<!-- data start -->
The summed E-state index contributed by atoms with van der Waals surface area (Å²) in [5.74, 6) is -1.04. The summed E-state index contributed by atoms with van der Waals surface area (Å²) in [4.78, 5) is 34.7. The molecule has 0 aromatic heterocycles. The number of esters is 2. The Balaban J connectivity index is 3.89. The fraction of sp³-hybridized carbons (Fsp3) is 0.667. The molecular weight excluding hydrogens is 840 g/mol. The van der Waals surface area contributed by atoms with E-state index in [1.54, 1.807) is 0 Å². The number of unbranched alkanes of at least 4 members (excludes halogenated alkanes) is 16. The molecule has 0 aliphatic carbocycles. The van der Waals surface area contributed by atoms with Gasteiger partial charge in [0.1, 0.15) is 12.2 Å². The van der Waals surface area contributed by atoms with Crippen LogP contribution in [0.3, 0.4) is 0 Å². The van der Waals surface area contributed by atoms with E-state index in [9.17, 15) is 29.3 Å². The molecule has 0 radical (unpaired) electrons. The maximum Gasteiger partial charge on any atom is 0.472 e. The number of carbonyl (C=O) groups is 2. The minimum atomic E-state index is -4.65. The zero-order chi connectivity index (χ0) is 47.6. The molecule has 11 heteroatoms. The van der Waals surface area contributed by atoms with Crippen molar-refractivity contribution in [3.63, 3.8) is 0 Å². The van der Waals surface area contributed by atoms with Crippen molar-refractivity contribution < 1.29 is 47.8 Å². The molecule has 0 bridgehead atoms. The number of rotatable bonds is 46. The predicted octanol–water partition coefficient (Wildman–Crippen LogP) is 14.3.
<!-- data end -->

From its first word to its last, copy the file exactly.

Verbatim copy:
The summed E-state index contributed by atoms with van der Waals surface area (Å²) in [5.74, 6) is -1.04. The summed E-state index contributed by atoms with van der Waals surface area (Å²) in [4.78, 5) is 34.7. The molecule has 0 aromatic heterocycles. The number of esters is 2. The Balaban J connectivity index is 3.89. The fraction of sp³-hybridized carbons (Fsp3) is 0.667. The molecular weight excluding hydrogens is 840 g/mol. The van der Waals surface area contributed by atoms with E-state index in [1.54, 1.807) is 0 Å². The number of unbranched alkanes of at least 4 members (excludes halogenated alkanes) is 16. The molecule has 0 aliphatic carbocycles. The van der Waals surface area contributed by atoms with Gasteiger partial charge in [0.1, 0.15) is 12.2 Å². The van der Waals surface area contributed by atoms with Crippen LogP contribution in [0.3, 0.4) is 0 Å². The van der Waals surface area contributed by atoms with E-state index in [9.17, 15) is 29.3 Å². The molecule has 0 radical (unpaired) electrons. The maximum Gasteiger partial charge on any atom is 0.472 e. The number of carbonyl (C=O) groups is 2. The minimum atomic E-state index is -4.65. The zero-order chi connectivity index (χ0) is 47.6. The molecule has 11 heteroatoms. The van der Waals surface area contributed by atoms with Crippen molar-refractivity contribution in [3.63, 3.8) is 0 Å². The van der Waals surface area contributed by atoms with Crippen molar-refractivity contribution < 1.29 is 47.8 Å². The molecule has 0 bridgehead atoms. The number of rotatable bonds is 46. The predicted octanol–water partition coefficient (Wildman–Crippen LogP) is 14.3.